A longstanding belief in the unique nature of fingerprints is facing a challenge, according to groundbreaking research conducted by a team at Columbia University. Contrary to the widely held notion that each person's fingerprints are entirely distinct, an artificial intelligence (AI) tool developed at the U.S. university has demonstrated the ability to identify, with 75-90% accuracy, whether fingerprints from different fingers belong to the same individual.
The researchers, led by Prof Hod Lipson, a roboticist at Columbia University, trained the AI tool on a dataset of 60,000 fingerprints. Surprisingly, the technology seems to deviate from traditional forensic methods, focusing on the orientation of ridges in the center of a finger rather than the minutiae – the endpoints and forks of individual ridges. Prof Lipson admitted, "We don't know for sure how the AI does it," emphasizing the unconventional markers it appears to use, such as the curvature and angle of the swirls in the fingerprint's center.
While the results of the study have potential implications for biometrics and forensic science, the researchers caution that more investigation is needed. Graham Williams, a professor of forensic science at Hull University, noted that the assumption of fingerprint uniqueness has never been definitive, stating, "We don't actually know that fingerprints are unique." The AI tool could potentially bridge fingerprints found at different crime scenes, leading to new possibilities in forensic investigations.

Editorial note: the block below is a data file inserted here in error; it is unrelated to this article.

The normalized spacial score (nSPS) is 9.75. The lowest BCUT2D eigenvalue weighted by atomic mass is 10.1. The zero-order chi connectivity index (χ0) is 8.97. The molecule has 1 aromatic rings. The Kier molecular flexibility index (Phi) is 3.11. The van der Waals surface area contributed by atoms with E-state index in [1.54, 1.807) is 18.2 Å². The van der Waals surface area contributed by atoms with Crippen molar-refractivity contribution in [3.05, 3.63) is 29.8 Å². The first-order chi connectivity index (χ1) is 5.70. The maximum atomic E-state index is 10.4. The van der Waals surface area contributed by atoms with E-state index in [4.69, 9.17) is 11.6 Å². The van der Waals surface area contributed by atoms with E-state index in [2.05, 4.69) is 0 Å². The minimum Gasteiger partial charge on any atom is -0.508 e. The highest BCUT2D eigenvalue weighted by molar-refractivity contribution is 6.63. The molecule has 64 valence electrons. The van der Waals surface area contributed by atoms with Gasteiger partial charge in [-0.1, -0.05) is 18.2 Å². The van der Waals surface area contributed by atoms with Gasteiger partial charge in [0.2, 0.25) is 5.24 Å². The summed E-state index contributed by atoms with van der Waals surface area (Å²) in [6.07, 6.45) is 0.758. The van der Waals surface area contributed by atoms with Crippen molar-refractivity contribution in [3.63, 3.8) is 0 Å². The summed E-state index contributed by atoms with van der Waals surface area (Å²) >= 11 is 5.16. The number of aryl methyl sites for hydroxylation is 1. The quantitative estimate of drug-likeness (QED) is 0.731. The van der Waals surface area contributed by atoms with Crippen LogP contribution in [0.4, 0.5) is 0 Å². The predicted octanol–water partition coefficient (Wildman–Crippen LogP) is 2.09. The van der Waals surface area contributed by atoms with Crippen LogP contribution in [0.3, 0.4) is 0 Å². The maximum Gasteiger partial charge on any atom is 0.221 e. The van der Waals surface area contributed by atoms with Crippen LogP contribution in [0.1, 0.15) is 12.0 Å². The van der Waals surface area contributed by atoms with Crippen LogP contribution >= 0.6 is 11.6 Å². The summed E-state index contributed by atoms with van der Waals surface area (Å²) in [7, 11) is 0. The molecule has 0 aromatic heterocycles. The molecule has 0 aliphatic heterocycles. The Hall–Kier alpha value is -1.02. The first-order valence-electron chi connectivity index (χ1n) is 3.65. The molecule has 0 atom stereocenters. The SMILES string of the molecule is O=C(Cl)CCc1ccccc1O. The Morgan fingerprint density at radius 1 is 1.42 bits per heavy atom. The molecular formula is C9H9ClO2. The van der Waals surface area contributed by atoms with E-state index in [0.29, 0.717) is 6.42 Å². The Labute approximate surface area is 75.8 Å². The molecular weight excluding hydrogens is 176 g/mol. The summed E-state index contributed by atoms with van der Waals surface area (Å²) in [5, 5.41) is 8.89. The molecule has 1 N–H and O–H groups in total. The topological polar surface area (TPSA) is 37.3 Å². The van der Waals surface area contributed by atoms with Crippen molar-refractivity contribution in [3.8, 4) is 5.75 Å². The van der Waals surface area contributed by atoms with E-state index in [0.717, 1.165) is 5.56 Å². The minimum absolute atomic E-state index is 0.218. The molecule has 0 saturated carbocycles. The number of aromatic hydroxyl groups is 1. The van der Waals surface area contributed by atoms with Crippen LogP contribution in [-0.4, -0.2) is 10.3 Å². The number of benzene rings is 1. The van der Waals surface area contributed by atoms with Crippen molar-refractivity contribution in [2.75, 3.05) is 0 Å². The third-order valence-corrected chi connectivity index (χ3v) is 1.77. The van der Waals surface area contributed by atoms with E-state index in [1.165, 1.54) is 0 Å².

However, the Columbia University team, lacking a forensic background, acknowledges the need for further research. The AI tool, while promising, is not currently deemed suitable for deciding evidence in court cases but may serve as a valuable tool for generating leads in forensic investigations.
Dr Sarah Fieldhouse, an associate professor of forensic science at Stafford University, expressed skepticism about the study's immediate impact on criminal casework. Questions persist about the stability of the AI tool's identified markers, especially regarding changes in skin contact with print surfaces and over a person's lifetime.
The study, which has undergone peer review, is set to be published in the journal Science Advances on Friday. The AI's potential to challenge the conventional understanding of fingerprint uniqueness adds a new dimension to discussions around biometrics and forensic science, even as uncertainties about the technology's mechanisms remain.